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Eatman: Johnson’s Claims About Jones Has Factual Flaws
Who knows what really went on behind closed doors back in the early days when Jerry Jones and Jimmy Johnson were running the Cowboys?
For whatever the reason, and there are a few, Johnson said on Wednesday’s Dan Patrick Show that Jerry Jones claiming himself the general manager for this team back in the early days was a “crock.”
Johnson said Jones added titles of GM and president after he left the team following the 1993 season.
That is simply incorrect. Every media guide starting in 1989, when Jones first bought the team, has Jones with the titles of president, general manager and owner.
“I was the personnel director there with the Cowboys,” Johnson said. “My pride was collecting the talent and putting together the team that won the Super Bowls.”
Now, I’m not saying Johnson wasn't the one calling most of the shots. Of course he was.
Look at the roster. He went out and got his college quarterback Steve Walsh, after drafting Troy Aikman. This team was loaded with University of Miami players – and that’s not exactly a bad thing. Just saying it had Johnson’s fingerprints all over it.
But to make the claim that Jones simply added that stuff in after he left is wrong.
Jerry Jones has been the GM in title for every step of the way since 1989. It’s always been said and written and mostly assumed that guys like Jimmy Johnson and Bill Parcells had a GM-like roles as the head coach. Even Wade Phillips and Jason Garrett have put their stamp on the team as well as the head coach.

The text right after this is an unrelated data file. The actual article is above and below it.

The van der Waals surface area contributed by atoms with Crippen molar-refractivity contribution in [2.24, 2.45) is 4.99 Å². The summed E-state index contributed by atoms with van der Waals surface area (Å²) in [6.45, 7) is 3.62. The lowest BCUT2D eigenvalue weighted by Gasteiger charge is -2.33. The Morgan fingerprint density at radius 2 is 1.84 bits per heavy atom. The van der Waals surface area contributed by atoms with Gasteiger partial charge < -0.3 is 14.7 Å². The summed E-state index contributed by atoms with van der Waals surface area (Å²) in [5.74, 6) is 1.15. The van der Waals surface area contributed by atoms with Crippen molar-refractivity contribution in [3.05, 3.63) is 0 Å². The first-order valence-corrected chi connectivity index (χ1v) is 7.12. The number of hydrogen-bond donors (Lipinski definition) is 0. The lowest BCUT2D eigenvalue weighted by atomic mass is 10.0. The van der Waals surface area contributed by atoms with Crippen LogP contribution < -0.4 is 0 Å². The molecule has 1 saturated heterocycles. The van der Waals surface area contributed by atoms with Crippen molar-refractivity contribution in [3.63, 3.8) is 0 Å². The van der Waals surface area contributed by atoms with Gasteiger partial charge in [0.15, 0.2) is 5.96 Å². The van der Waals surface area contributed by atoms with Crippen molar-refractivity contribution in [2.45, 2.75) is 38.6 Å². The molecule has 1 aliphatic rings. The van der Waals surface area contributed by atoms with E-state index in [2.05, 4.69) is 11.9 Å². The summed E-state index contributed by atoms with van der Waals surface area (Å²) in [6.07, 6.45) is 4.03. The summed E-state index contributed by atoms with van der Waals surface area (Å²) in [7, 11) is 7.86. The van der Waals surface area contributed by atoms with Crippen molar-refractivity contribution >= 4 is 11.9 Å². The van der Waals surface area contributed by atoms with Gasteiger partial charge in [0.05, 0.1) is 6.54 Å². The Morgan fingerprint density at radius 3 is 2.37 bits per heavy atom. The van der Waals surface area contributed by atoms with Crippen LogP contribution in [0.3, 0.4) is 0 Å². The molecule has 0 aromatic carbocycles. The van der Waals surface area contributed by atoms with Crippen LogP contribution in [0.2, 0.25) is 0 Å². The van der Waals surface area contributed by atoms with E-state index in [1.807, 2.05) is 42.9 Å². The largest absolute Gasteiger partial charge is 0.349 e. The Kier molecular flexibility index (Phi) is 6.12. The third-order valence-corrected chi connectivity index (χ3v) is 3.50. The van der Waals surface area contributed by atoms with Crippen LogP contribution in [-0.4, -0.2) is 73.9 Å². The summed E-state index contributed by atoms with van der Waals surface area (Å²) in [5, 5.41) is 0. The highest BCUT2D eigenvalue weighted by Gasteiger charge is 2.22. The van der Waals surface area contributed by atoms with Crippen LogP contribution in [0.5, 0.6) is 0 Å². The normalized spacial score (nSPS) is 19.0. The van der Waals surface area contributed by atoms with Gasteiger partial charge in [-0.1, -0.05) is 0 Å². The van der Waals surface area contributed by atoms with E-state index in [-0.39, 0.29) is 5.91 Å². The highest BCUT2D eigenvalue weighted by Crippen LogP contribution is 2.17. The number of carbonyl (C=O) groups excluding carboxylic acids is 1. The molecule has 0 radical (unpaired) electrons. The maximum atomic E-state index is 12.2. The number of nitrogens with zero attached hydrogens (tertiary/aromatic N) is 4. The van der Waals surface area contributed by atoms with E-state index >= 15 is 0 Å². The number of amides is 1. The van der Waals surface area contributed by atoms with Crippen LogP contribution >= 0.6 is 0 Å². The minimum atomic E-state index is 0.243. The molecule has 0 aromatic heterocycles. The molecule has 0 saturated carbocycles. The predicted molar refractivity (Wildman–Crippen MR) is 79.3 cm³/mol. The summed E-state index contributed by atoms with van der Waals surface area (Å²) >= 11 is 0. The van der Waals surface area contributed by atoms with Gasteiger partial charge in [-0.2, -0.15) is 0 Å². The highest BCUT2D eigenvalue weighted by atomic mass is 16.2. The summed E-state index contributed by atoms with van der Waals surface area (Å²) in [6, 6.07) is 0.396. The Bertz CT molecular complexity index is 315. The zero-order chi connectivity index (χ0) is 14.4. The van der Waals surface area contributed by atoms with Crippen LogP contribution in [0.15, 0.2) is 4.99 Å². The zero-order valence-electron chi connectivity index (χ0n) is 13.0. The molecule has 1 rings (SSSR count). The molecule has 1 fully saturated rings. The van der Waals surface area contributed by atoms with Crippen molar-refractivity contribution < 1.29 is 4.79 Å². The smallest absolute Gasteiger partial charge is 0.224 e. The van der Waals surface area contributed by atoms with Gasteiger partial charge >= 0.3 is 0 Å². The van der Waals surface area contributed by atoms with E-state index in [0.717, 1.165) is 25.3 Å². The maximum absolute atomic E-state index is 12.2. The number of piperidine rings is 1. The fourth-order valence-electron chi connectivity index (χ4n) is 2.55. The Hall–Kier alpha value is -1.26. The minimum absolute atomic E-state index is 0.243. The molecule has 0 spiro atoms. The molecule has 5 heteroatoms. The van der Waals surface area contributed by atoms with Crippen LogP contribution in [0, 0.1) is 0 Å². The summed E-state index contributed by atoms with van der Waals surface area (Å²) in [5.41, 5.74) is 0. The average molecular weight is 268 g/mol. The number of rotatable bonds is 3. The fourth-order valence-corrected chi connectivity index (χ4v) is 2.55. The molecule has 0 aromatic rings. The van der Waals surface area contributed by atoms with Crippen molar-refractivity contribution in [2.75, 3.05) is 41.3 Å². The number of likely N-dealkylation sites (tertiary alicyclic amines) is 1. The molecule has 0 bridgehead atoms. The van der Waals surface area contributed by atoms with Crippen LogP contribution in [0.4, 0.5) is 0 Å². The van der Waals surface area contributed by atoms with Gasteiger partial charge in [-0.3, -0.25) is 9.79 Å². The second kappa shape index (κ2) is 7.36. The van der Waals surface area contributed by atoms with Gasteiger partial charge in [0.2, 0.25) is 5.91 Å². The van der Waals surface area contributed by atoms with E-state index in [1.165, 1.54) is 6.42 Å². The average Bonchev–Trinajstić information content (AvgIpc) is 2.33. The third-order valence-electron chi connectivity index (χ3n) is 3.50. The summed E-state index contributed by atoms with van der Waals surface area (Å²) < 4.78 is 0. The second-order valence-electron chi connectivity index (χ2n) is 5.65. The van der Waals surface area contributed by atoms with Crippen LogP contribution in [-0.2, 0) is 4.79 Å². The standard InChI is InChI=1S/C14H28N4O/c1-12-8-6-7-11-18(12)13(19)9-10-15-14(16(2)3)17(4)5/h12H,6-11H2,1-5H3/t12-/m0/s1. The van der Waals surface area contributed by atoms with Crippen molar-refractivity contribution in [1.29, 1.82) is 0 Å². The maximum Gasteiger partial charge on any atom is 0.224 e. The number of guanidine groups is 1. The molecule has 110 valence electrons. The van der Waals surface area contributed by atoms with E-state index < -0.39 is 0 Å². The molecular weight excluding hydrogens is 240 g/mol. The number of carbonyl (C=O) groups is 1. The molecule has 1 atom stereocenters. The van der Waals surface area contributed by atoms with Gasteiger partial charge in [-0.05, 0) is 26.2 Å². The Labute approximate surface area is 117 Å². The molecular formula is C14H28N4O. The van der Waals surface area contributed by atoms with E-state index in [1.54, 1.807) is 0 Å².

There’s no doubt Jimmy Johnson was a major reason the Cowboys were able to turn things around from the doormats of the NFL to a dynasty. But he went a little far to suggest Jerry Jones tried to change his title for his own benefit.
In five years with the Cowboys, Johnson’s teams won two Super Bowls, made the playoffs three times and had a record of 44-36.
Johnson went on to become head coach and personnel director in Miami in 1996-99 and had three playoff seasons in four years, with a 2-3 record. Overall he was 36-28 and lost both regular-season meetings against the Cowboys, including a 20-0 loss at Texas Stadium on Thanksgiving in 1999.
Johnson threw more jabs at Jones and the Cowboys and how he perceives things being run at Valley Ranch.
“Really, the No. 1 motivator is fear, you know, fear of maybe letting down your teammates, of being chastised or maybe losing your job,” Johnson said. “Where’s the fear in Dallas? There’s no fear in Dallas. It’s a country club where everybody’s buddies.”
Johnson is scheduled to be featured on NFL Network’s “It’s a Football Life” which just so happens to air tonight.